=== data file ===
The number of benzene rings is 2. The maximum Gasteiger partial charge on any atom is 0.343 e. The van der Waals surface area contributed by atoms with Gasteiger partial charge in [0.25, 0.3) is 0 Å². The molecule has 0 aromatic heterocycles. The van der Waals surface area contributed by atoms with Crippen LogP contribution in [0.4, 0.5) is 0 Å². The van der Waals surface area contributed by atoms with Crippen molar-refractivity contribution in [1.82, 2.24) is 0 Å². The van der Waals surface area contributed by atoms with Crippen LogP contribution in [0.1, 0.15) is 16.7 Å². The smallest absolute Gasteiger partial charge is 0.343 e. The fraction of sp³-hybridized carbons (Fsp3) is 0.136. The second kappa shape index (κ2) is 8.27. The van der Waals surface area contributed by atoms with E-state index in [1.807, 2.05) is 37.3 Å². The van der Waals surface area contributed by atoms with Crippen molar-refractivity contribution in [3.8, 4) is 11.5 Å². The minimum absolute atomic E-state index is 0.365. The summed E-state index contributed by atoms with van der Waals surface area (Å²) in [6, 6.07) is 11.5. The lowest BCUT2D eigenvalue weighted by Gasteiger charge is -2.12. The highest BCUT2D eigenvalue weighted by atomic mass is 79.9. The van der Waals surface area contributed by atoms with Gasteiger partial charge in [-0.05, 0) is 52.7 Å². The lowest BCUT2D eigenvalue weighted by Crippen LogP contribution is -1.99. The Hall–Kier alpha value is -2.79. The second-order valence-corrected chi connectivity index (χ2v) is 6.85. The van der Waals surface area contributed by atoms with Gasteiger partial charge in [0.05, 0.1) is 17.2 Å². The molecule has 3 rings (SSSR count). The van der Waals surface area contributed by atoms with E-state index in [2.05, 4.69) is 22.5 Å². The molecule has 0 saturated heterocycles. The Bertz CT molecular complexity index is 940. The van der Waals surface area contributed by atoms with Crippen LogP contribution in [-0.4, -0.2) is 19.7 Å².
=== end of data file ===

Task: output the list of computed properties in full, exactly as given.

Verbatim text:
The number of benzene rings is 2. The maximum Gasteiger partial charge on any atom is 0.343 e. The van der Waals surface area contributed by atoms with Gasteiger partial charge in [0.25, 0.3) is 0 Å². The molecule has 0 aromatic heterocycles. The van der Waals surface area contributed by atoms with Crippen LogP contribution in [0.4, 0.5) is 0 Å². The van der Waals surface area contributed by atoms with Crippen molar-refractivity contribution in [1.82, 2.24) is 0 Å². The van der Waals surface area contributed by atoms with Crippen LogP contribution in [0.1, 0.15) is 16.7 Å². The smallest absolute Gasteiger partial charge is 0.343 e. The fraction of sp³-hybridized carbons (Fsp3) is 0.136. The second kappa shape index (κ2) is 8.27. The van der Waals surface area contributed by atoms with E-state index in [1.807, 2.05) is 37.3 Å². The van der Waals surface area contributed by atoms with Crippen molar-refractivity contribution in [3.8, 4) is 11.5 Å². The minimum absolute atomic E-state index is 0.365. The summed E-state index contributed by atoms with van der Waals surface area (Å²) in [6, 6.07) is 11.5. The lowest BCUT2D eigenvalue weighted by Gasteiger charge is -2.12. The highest BCUT2D eigenvalue weighted by atomic mass is 79.9. The van der Waals surface area contributed by atoms with Gasteiger partial charge in [-0.05, 0) is 52.7 Å². The lowest BCUT2D eigenvalue weighted by Crippen LogP contribution is -1.99. The Hall–Kier alpha value is -2.79. The second-order valence-corrected chi connectivity index (χ2v) is 6.85. The van der Waals surface area contributed by atoms with Gasteiger partial charge in [0.05, 0.1) is 17.2 Å². The molecule has 3 rings (SSSR count). The van der Waals surface area contributed by atoms with E-state index in [2.05, 4.69) is 22.5 Å². The molecule has 0 saturated heterocycles. The Bertz CT molecular complexity index is 940. The van der Waals surface area contributed by atoms with Crippen LogP contribution in [-0.4, -0.2) is 19.7 Å².